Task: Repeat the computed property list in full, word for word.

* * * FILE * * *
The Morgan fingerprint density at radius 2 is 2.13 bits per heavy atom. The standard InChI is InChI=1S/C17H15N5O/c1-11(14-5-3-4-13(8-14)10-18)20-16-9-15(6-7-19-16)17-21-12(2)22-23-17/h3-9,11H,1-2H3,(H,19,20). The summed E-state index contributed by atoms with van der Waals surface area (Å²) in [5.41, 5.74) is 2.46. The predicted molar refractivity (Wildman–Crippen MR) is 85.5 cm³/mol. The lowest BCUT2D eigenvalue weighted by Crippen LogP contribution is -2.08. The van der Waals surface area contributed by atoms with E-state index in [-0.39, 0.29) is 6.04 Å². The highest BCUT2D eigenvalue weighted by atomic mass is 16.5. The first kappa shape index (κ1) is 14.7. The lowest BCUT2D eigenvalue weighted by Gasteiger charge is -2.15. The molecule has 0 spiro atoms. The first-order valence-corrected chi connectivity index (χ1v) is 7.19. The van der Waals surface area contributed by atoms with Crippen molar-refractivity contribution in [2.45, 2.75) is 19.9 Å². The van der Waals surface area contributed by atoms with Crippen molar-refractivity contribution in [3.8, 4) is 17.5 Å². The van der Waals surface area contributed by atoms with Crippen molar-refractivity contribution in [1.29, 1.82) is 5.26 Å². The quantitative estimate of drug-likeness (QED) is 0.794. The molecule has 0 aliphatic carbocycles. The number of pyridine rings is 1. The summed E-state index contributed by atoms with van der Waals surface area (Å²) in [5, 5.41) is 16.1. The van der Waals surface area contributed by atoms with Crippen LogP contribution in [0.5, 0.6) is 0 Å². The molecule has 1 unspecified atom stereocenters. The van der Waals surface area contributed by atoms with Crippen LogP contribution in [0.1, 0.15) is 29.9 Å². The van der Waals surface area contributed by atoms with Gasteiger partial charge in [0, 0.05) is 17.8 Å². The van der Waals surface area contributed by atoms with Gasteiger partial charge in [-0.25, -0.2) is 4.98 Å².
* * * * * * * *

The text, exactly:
The Morgan fingerprint density at radius 2 is 2.13 bits per heavy atom. The standard InChI is InChI=1S/C17H15N5O/c1-11(14-5-3-4-13(8-14)10-18)20-16-9-15(6-7-19-16)17-21-12(2)22-23-17/h3-9,11H,1-2H3,(H,19,20). The summed E-state index contributed by atoms with van der Waals surface area (Å²) in [5.41, 5.74) is 2.46. The predicted molar refractivity (Wildman–Crippen MR) is 85.5 cm³/mol. The lowest BCUT2D eigenvalue weighted by Crippen LogP contribution is -2.08. The van der Waals surface area contributed by atoms with E-state index in [-0.39, 0.29) is 6.04 Å². The highest BCUT2D eigenvalue weighted by atomic mass is 16.5. The first kappa shape index (κ1) is 14.7. The lowest BCUT2D eigenvalue weighted by Gasteiger charge is -2.15. The molecule has 0 spiro atoms. The first-order valence-corrected chi connectivity index (χ1v) is 7.19. The van der Waals surface area contributed by atoms with Crippen molar-refractivity contribution in [2.45, 2.75) is 19.9 Å². The van der Waals surface area contributed by atoms with Crippen molar-refractivity contribution in [3.8, 4) is 17.5 Å². The van der Waals surface area contributed by atoms with Crippen molar-refractivity contribution in [1.29, 1.82) is 5.26 Å². The quantitative estimate of drug-likeness (QED) is 0.794. The molecule has 0 aliphatic carbocycles. The number of pyridine rings is 1. The summed E-state index contributed by atoms with van der Waals surface area (Å²) in [5, 5.41) is 16.1. The van der Waals surface area contributed by atoms with Crippen LogP contribution in [0.5, 0.6) is 0 Å². The molecule has 1 unspecified atom stereocenters. The van der Waals surface area contributed by atoms with Crippen LogP contribution in [0.1, 0.15) is 29.9 Å². The van der Waals surface area contributed by atoms with Gasteiger partial charge in [0, 0.05) is 17.8 Å². The van der Waals surface area contributed by atoms with Gasteiger partial charge in [-0.25, -0.2) is 4.98 Å².